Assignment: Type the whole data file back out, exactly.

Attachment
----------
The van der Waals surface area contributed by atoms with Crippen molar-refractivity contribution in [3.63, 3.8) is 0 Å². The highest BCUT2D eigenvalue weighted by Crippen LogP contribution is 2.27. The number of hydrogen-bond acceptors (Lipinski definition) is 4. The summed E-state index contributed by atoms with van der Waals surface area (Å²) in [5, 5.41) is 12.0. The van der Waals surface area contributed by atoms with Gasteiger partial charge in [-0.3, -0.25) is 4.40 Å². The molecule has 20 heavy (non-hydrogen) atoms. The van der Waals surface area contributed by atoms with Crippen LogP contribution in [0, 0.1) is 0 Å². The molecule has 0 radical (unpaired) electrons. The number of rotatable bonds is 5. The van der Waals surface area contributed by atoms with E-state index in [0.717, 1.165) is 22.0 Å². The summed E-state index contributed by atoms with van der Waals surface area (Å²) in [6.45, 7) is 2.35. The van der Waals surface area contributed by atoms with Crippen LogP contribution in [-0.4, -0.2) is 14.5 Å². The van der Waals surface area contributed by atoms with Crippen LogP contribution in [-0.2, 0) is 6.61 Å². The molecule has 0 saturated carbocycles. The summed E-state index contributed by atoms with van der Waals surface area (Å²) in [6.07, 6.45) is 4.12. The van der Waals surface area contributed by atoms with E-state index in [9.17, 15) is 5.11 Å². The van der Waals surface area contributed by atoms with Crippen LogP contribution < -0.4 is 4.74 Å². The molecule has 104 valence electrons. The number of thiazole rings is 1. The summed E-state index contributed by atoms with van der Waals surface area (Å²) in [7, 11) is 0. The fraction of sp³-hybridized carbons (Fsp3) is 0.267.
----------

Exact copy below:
The van der Waals surface area contributed by atoms with Crippen molar-refractivity contribution in [3.63, 3.8) is 0 Å². The highest BCUT2D eigenvalue weighted by Crippen LogP contribution is 2.27. The number of hydrogen-bond acceptors (Lipinski definition) is 4. The summed E-state index contributed by atoms with van der Waals surface area (Å²) in [5, 5.41) is 12.0. The van der Waals surface area contributed by atoms with Gasteiger partial charge in [-0.3, -0.25) is 4.40 Å². The molecule has 20 heavy (non-hydrogen) atoms. The van der Waals surface area contributed by atoms with Crippen LogP contribution in [0, 0.1) is 0 Å². The molecule has 0 radical (unpaired) electrons. The number of rotatable bonds is 5. The van der Waals surface area contributed by atoms with E-state index in [0.717, 1.165) is 22.0 Å². The summed E-state index contributed by atoms with van der Waals surface area (Å²) in [6.45, 7) is 2.35. The van der Waals surface area contributed by atoms with Crippen LogP contribution in [-0.4, -0.2) is 14.5 Å². The van der Waals surface area contributed by atoms with Crippen LogP contribution in [-0.2, 0) is 6.61 Å². The molecule has 0 saturated carbocycles. The summed E-state index contributed by atoms with van der Waals surface area (Å²) in [6.07, 6.45) is 4.12. The van der Waals surface area contributed by atoms with E-state index in [9.17, 15) is 5.11 Å². The van der Waals surface area contributed by atoms with Crippen LogP contribution < -0.4 is 4.74 Å². The molecule has 104 valence electrons. The number of thiazole rings is 1. The summed E-state index contributed by atoms with van der Waals surface area (Å²) in [7, 11) is 0. The fraction of sp³-hybridized carbons (Fsp3) is 0.267.